Knowledge in

Reconstructing diets and using
environmental DNA to advance
ecological understanding.


Diet Reconstruction

We can quantitatively reconstruct the diet of herbivores, omnivores, and certain carnivores. We can reconstruct what plants or invertebrates animals have eaten, and are rapidly expanding our capabilities to other organisms.

Next Generation Sequencing

DNA in fecal material is PCR-amplified and sequenced using the latest Next Generation Sequencing techniques. The sequences are compared to proprietary and public databases and the proportion of the diet that is represented by each species is generated.

Why quantify diet?

The diet of animals determines their ability to grow, fight off disease, and reproduce. Many rare species from birds to bison rely seasonally on unique plant species. Invasive species can displace native species by consuming their preferred plants or animals.


To date we have provided services for academic researchers, hospitals, conservation agencies and federal agencies. We have reconstructed the diets of everything from bison to grasshoppers to prairie chickens.

Pollen sequencing

The pollen of plants contains chloroplast DNA that can be sequenced. We are able to quantify the assemblages of pollen in air samples, surface samples, or sediments of up to a few thousand years. Plant DNA on environmental surfaces can also be quantified with out techniques.

And More…

We understand that many cases require specialized procedures. Our application scientists are available to consult on individual projects, tailor sampling and analysis protocols, and help develop new techniques. Contact us to discuss your projects.

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I remember the famous limnologist G. Evelyn Hutchinson was once mocked as supposedly believing that he could determine all there was to know about a lake simply by sticking one, perhaps two, fingers in a lake. I am not sure how many fingers it would take, but with environmental DNA one can convince themselves that we… Read More

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One power of reconstructing diets with sequencing is to know what an animal had recently ate. Even more powerful is reconstructing diets for a large number of animals to infer how diets change over space or time. In the global change world, it is an open question about how warming will affect the diets of animals.… Read More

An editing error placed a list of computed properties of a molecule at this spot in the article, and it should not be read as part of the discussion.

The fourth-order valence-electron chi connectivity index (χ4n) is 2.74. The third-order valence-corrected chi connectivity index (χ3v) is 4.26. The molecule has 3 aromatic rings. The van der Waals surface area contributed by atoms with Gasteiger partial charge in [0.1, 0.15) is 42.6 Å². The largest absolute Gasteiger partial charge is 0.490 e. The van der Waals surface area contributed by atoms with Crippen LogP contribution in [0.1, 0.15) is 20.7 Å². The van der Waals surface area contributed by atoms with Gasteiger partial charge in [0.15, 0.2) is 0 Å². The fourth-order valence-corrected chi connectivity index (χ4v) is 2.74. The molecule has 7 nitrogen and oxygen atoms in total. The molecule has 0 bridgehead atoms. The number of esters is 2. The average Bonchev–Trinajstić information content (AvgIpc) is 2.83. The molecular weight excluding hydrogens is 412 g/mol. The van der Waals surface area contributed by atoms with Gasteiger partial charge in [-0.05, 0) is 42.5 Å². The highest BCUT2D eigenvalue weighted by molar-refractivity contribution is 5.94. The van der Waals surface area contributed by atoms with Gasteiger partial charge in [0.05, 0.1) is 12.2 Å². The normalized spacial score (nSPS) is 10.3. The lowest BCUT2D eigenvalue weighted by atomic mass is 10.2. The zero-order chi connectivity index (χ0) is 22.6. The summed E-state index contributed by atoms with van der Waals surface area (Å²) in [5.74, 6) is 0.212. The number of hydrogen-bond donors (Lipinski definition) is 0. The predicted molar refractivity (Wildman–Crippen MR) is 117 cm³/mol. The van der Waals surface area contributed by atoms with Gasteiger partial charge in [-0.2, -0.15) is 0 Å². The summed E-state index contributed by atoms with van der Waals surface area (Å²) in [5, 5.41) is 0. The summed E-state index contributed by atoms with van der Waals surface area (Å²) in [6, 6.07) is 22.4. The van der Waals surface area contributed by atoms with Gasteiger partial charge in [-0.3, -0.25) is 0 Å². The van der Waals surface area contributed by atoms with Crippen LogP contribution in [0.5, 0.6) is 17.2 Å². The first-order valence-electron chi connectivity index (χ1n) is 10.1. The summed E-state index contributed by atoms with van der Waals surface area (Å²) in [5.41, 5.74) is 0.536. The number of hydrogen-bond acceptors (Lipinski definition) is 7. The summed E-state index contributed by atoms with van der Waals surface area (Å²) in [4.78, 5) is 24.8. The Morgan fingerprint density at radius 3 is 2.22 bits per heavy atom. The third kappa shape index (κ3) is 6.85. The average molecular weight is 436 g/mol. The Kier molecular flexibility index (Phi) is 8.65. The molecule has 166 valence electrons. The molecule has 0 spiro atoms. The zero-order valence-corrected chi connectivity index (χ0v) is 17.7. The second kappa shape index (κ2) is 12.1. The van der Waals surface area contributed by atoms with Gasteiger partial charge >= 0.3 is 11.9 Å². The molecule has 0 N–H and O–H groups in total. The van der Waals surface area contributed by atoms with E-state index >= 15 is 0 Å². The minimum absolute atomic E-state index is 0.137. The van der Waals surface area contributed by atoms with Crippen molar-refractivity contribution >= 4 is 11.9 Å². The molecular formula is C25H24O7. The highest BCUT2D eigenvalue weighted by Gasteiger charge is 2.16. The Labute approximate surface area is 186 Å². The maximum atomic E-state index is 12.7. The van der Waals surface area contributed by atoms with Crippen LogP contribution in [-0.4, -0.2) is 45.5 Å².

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Recent work by Noah Fierer and others (Craine et al. in press Aerobiologia) examined the distributions of plant DNA in dust inside and outside homes across the US. They sequenced of a chloroplast marker gene to identify the plant DNA found in settled dust collected on indoor and outdoor surfaces across 459 homes. The reported research shows a… Read More

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Just a quick note here. We had run some tests on mixtures of plants to see how representative our DNA data are of the relative proportions of the biomass of different three species that were mixed together. We put together 10 mixtures of leaves of 4 plant species. 2 were alfalfa, 1 was lotus, 1 was Onobrychis. Mixtures… Read More

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We recently had a request to sequence the diets of granivorous birds. This time, instead of fecals, we’d get crop samples. Grinding up tiny seeds can be difficult. Mortar and pestles are tough to use and have the risk of contamination. We started using disposable tubes with disposable steel beads to grind the samples. This goes in the… Read More

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Water quality changes quickly, which can make it difficult to assess. Scientists have long relied on the biological communities of water to serve as indicators of water quality integrated over time. These are typically invertebrates or fish. But each taxa indicates different aspects of water quality and some aspects of water quality might not be well indicated… Read More

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